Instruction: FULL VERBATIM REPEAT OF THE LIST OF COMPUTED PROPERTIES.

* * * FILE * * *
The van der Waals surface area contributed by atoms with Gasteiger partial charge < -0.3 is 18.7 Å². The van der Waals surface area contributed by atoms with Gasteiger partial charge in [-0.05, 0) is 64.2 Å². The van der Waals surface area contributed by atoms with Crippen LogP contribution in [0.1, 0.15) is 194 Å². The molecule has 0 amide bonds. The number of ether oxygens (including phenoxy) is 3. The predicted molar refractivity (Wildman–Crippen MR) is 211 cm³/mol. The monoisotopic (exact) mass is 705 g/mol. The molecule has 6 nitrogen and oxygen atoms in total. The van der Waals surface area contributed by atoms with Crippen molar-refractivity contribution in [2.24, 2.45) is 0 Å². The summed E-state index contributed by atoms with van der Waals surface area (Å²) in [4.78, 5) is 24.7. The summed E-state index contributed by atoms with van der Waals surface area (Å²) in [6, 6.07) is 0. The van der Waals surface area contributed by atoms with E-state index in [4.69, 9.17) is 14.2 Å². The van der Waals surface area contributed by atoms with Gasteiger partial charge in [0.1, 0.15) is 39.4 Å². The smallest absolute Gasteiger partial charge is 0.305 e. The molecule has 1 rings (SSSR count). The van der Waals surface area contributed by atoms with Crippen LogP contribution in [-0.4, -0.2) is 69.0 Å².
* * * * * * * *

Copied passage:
The van der Waals surface area contributed by atoms with Gasteiger partial charge < -0.3 is 18.7 Å². The van der Waals surface area contributed by atoms with Gasteiger partial charge in [-0.05, 0) is 64.2 Å². The van der Waals surface area contributed by atoms with Crippen LogP contribution in [0.1, 0.15) is 194 Å². The molecule has 0 amide bonds. The number of ether oxygens (including phenoxy) is 3. The predicted molar refractivity (Wildman–Crippen MR) is 211 cm³/mol. The monoisotopic (exact) mass is 705 g/mol. The molecule has 6 nitrogen and oxygen atoms in total. The van der Waals surface area contributed by atoms with Crippen molar-refractivity contribution in [2.24, 2.45) is 0 Å². The summed E-state index contributed by atoms with van der Waals surface area (Å²) in [4.78, 5) is 24.7. The summed E-state index contributed by atoms with van der Waals surface area (Å²) in [6, 6.07) is 0. The van der Waals surface area contributed by atoms with E-state index in [4.69, 9.17) is 14.2 Å². The van der Waals surface area contributed by atoms with Gasteiger partial charge in [0.1, 0.15) is 39.4 Å². The smallest absolute Gasteiger partial charge is 0.305 e. The molecule has 1 rings (SSSR count). The van der Waals surface area contributed by atoms with Crippen LogP contribution in [-0.4, -0.2) is 69.0 Å².